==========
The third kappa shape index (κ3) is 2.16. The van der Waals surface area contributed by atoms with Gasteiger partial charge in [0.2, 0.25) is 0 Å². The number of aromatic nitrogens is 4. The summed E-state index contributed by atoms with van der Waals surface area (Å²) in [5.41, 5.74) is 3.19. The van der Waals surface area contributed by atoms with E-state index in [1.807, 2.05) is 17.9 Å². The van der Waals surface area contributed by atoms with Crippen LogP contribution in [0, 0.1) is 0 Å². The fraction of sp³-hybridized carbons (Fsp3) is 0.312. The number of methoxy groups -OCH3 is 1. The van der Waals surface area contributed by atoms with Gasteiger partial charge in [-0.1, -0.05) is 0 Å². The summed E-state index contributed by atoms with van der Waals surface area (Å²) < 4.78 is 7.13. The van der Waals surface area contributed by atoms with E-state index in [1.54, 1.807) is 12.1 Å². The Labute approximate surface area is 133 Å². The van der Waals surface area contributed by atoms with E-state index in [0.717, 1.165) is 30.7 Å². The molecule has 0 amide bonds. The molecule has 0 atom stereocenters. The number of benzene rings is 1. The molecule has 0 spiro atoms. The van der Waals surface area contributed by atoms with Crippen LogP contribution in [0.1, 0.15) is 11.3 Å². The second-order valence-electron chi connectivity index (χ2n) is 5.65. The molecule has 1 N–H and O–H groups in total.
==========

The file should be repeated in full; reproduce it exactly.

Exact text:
The third kappa shape index (κ3) is 2.16. The van der Waals surface area contributed by atoms with Gasteiger partial charge in [0.2, 0.25) is 0 Å². The number of aromatic nitrogens is 4. The summed E-state index contributed by atoms with van der Waals surface area (Å²) in [5.41, 5.74) is 3.19. The van der Waals surface area contributed by atoms with E-state index in [1.807, 2.05) is 17.9 Å². The van der Waals surface area contributed by atoms with Crippen LogP contribution in [0, 0.1) is 0 Å². The fraction of sp³-hybridized carbons (Fsp3) is 0.312. The number of methoxy groups -OCH3 is 1. The van der Waals surface area contributed by atoms with Gasteiger partial charge in [-0.1, -0.05) is 0 Å². The summed E-state index contributed by atoms with van der Waals surface area (Å²) < 4.78 is 7.13. The van der Waals surface area contributed by atoms with E-state index in [1.54, 1.807) is 12.1 Å². The Labute approximate surface area is 133 Å². The van der Waals surface area contributed by atoms with E-state index in [0.717, 1.165) is 30.7 Å². The molecule has 0 amide bonds. The molecule has 0 atom stereocenters. The number of benzene rings is 1. The molecule has 0 spiro atoms. The van der Waals surface area contributed by atoms with Crippen LogP contribution in [0.1, 0.15) is 11.3 Å². The second-order valence-electron chi connectivity index (χ2n) is 5.65. The molecule has 1 N–H and O–H groups in total.